by John J. Brugaletta

Since the days of homo habilis, wherever we go,
the gerenuks, pronghorns, arctic foxes and agoutis
run away from us, rarely trusting us but skittishly.
We called them sauvage or deor, meaning they were
unruly in behavior, uncouth in appearance, and barbar.

Our reaction was like that of any imperialist:
to make them more like us, teach them to help us
hunt and to guard our homes, to eat the mice and rats
that ate our grains, to carry us more swiftly over land.

The horse agreed, but the zebra, so similar, refused.
The cat grudgingly stayed in the neighborhood.

And we, like gods, took these few converts as friends.
Our half-wild children adopted them as companions.
We felt we had overcome whatever we had done
to alienate those other beings, stroking their fur,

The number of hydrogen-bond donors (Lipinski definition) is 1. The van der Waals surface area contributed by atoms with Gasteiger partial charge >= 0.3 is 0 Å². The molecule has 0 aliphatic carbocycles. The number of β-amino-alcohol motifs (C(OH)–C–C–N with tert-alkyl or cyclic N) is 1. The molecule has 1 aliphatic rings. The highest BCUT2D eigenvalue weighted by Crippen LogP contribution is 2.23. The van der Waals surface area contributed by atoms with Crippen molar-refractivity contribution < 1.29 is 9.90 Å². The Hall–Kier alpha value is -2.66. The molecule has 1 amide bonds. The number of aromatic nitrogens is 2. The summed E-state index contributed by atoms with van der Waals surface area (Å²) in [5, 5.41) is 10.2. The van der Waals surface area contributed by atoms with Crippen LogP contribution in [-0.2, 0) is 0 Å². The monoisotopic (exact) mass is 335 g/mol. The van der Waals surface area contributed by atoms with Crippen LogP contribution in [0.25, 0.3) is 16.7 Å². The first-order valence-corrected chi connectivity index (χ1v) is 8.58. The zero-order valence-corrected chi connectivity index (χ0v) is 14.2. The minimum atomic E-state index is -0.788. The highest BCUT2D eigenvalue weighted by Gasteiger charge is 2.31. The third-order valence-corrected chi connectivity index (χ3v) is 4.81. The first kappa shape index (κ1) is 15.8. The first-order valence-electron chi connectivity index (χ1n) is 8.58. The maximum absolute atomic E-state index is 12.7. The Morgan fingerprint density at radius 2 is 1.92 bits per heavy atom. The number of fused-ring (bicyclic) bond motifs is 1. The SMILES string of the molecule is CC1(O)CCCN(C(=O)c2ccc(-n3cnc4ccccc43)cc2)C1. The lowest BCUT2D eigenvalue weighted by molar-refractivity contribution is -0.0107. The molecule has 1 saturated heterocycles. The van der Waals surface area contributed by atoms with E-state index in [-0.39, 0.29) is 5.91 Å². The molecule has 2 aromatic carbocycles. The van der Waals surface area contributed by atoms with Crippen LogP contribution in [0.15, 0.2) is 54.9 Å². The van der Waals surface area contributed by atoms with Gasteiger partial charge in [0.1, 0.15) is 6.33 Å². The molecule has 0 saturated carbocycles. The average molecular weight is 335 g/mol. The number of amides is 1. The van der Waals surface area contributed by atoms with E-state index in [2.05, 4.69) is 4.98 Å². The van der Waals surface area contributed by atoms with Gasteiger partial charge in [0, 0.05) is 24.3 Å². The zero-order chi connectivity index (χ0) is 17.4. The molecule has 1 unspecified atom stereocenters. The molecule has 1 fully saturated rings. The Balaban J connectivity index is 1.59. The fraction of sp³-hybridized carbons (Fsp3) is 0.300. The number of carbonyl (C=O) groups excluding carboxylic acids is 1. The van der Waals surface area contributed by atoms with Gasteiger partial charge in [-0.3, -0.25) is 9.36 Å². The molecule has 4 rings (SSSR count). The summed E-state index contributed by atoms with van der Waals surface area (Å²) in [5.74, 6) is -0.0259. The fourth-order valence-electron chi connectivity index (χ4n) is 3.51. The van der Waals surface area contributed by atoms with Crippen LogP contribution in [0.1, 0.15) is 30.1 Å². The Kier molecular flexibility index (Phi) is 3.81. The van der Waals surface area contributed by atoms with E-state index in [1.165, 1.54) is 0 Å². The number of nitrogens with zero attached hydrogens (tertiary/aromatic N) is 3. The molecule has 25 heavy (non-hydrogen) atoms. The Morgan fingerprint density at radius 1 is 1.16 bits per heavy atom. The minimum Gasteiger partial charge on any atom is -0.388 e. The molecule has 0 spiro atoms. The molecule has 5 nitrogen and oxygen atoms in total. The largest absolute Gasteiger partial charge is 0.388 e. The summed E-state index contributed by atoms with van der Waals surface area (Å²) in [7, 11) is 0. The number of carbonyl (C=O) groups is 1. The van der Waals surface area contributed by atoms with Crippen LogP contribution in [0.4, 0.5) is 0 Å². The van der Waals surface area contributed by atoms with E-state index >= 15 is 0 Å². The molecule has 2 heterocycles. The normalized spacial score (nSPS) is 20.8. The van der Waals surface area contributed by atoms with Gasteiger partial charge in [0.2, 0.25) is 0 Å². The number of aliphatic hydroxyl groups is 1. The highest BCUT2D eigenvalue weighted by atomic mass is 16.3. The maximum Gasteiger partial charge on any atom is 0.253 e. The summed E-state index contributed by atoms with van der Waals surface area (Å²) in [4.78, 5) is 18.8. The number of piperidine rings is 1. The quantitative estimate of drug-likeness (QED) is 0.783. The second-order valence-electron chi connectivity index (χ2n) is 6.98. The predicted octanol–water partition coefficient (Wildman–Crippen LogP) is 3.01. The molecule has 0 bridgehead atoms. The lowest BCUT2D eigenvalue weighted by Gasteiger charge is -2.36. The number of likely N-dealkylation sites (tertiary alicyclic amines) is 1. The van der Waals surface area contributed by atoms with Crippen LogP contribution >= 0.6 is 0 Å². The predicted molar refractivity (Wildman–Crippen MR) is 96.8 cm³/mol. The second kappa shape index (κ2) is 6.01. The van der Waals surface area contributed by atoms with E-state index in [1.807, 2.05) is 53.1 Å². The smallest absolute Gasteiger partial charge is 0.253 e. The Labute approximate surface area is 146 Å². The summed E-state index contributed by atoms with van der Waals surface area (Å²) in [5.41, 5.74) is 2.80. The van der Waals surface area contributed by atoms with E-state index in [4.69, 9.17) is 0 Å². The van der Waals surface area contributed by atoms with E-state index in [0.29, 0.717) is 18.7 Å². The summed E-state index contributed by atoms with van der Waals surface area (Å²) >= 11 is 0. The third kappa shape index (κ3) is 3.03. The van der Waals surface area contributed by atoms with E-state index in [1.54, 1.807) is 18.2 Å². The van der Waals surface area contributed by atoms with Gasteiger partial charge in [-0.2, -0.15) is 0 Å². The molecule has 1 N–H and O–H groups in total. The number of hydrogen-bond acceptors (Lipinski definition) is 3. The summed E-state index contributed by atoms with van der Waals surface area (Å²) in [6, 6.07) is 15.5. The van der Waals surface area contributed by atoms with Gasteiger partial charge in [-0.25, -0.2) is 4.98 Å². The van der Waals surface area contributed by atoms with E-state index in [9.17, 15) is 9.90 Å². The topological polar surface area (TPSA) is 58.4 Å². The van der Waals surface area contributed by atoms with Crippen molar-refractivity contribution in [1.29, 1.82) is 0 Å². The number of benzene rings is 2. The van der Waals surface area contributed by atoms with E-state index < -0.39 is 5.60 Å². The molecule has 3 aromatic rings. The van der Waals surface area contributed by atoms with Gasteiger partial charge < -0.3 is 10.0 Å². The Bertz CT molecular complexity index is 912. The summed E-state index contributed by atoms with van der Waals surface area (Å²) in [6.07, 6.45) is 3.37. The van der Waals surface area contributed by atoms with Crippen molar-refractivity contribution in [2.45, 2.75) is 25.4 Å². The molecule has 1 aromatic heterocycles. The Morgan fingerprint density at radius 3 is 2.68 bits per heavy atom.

treasuring the times they showed love or dependence.

But our pleasure in taming the wild often was broken,
as when our dogs, stunted in odd forms of puppyhood,
could not match the ferocity of their independent kin,
were killed, leaving us unprotected and grieving.

It has been an odd history, we taking a path that seemed
inevitable, fated almost, and possibly getting it so wrong
that we might be to blame for having assumed nature
was there for us to reshape, like rouge on a fine face.

But always there is the possibility that we ourselves were
part of the grand scheme of evolution, winkling out
the buried DNA in certain species, making them
not only our friends, but friends of one another.